The Harder They Fall, 2021
Directed Jeymes Samuel
Starring Jonathan Majors, Zazie Beetz, Idris Elba, Regina King, Delroy Lindo, LaKeith Stanfield, Danielle Deadwyler, Edi Gathegi, Deon Cole, Woody McClain, RJ Cyler, Damon Wayans Jr., Ntare Guma Mbaho Mwine, Jacobi Howard, Manny Rubio, Mickey Dolan, Sadiqua Bynum, Peyton Jackson, Mark Rhino Smith, Julio Cesar Cedillo, Dylan Kenin, and Terrence Clowe
When an outlaw discovers his enemy is being released from prison, he reunites his gang to seek revenge in this Western.
The Harder They Fall plays out as a simplistic revenge story, but such familiarity also doesn’t matter considering the lack of Black-led Westerns. In that department, musician/co-writer/director Jeymes Samuel (using some of the same characters from his previous 53-minute short film Western starring the late great Michael Kenneth Williams) has assembled what is easily one of the year’s best ensembles, a treasure trove of rising Black superstars (Jonathan Majors and Idris Elba portraying rival outlaws) and legends of the screen (Delroy Lindo and Regina King, in their respective meaty roles). Of course, it’s because of those reliable and charismatic performers (combined with Jeymes Samuel’s kinetic style, luscious visuals, catchy and varied written music constructed with Jay-Z (who also serves as a producer), and pulpy approach) that The Harder They Fall transcends basic plotting. These are actors capable of making tired twists something to invest in emotionally.
Jonathan Majors (continuing to be masterful at every role he touches) is Nat Love (a real outlaw that existed, as preopening credits text emphasizes that while liberties have been taken with history, all of these notable characters were real people), a wanted gunslinger perpetually on a quest for vengeance against Idris Elba’s ruthless Rufus Buck. He murdered Nat’s parents in front of his eyes when he was only ten years old, and then proceeded to burn a cross into the boy’s forehead. Such tragedy is depicted in an explosive prologue, immediately clearing viewers into the B-movie vibe, anachronistic dialogue and music, and slick cinematography from Mihai Malaimare Jr. that occasionally and breathtakingly employs aerial shots of post-Civil War Texas, sometimes during intense shootouts. If you still don’t know what you’re in for, the movie’s title is flashed across the screen word by word as Nat kills off another of Rufus’ trusted henchmen, body flying through the air from each absorbed bullet.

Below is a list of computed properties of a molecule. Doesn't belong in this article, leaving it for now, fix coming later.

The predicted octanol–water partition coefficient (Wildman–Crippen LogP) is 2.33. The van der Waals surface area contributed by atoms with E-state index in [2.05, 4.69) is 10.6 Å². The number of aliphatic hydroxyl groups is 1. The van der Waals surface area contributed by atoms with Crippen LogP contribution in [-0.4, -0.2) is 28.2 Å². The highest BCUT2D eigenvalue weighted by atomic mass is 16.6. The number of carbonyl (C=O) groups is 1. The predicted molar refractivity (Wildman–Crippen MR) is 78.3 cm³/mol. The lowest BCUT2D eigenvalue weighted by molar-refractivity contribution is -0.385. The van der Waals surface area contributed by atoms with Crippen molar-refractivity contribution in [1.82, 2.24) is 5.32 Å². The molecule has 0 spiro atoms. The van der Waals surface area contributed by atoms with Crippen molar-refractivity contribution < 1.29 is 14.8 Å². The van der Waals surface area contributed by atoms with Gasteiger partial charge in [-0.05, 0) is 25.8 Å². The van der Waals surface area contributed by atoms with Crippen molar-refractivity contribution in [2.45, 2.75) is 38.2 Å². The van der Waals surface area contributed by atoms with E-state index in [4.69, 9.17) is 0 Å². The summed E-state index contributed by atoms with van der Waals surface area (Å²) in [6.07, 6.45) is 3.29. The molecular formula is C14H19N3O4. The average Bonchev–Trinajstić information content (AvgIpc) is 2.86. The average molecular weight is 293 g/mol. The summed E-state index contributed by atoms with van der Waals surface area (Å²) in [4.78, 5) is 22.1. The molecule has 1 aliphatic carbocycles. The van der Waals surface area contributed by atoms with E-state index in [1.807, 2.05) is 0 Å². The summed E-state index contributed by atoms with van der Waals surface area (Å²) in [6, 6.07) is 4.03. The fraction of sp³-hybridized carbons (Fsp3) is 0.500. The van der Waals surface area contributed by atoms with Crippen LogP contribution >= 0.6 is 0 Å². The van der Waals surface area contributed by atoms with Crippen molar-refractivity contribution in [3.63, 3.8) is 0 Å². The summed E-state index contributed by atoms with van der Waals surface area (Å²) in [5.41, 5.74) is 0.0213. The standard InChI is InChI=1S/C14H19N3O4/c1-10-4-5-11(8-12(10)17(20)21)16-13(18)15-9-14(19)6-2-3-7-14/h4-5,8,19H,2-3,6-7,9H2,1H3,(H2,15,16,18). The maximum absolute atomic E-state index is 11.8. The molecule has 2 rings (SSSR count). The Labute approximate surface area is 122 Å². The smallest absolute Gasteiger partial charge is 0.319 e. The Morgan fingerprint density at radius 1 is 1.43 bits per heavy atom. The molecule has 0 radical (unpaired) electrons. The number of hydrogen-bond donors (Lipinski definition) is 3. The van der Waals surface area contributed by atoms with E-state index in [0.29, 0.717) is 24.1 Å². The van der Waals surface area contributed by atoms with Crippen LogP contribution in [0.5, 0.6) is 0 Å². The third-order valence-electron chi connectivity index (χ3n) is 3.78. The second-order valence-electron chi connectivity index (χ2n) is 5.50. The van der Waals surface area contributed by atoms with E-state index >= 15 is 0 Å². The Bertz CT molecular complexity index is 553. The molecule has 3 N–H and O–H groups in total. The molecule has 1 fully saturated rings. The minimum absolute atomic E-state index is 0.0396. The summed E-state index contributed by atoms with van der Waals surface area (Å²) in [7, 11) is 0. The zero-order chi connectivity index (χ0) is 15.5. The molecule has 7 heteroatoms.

Getting to Rufus proves to be difficult, as he is behind bars. Naturally, his crew stages a breakout, as we meet the likes of his ferocious partner Trudy Smith (a scene-stealing Regina King, also allowed to deliver a monologue detailing a traumatic childhood event that set her on her current path) and the deceitful and snaky Cherokee Bill (LaKeith Stanfield) who will put a bullet in someone’s back when they least expect it. Of course, Nat has his posse to counter this, comprised of showboating marksman Jim Beckworth (RJ Cyler), the gender fluid and enigmatic Cuffee (my personal favorite, as played by Danielle Deadwyler), and former flame and business owner Stagecoach Mary (a terrific Zazie Beetz juggling love interest designation with independence and toughness). Mary also wants nothing more to do with Nat romantically, aware that he will never stop searching for Rufus.
Aside from the relatively nonstop action, rotating locales (at one point, Nat’s crew has to rob a bank from a white town, where the entire environment is covered in a white powder color), and numerous needle drops of original songs, and that electric cast, The Harder They Fall is primarily so damn entertaining because of its propulsive momentum, even at almost 2 hours and 20 minutes. It’s aware that the general plot is not a strength, relying on momentum, talent in front of the camera, and tight direction (especially whenever guns come out, and doubly so when Regina King and Zazie Beetz get to kick the shit out of one another). And even though the script is light and character development, Jonathan Majors and Idris Elba strike gold, conveying emotion throughout their final scene together.
As a filmmaker, Jeymes Samuel is first and foremost concerned with doing justice to these real-life figures and bringing their personalities to life with a modern-day variation. Beyond pushing to acknowledge the existence of these people, The Harder They Fall is less serious and more playfully violent. It’s a piece of proud Black pop culture soaring with directorial technique, magnetic acting, and crowd-pleasing blood splatters. The fundamentals are so well executed that it also turns out to be somewhat emotional during its climax. Given that Jeymes Samuel seems lovingly drawn to the Western genre, here’s hoping he is granted the money to enlighten and entertain with more dynamite stories of unsung Black outlaws that deserve to be told.
Flickering Myth Rating – Film: ★ ★ ★ / Movie: ★ ★ ★ ★
Robert Kojder is a member of the Chicago Film Critics Association and the Critics Choice Association. He is also the Flickering Myth Reviews Editor. Check here for new reviews, follow my Twitter or Letterboxd, or email me at MetalGearSolid719@gmail.com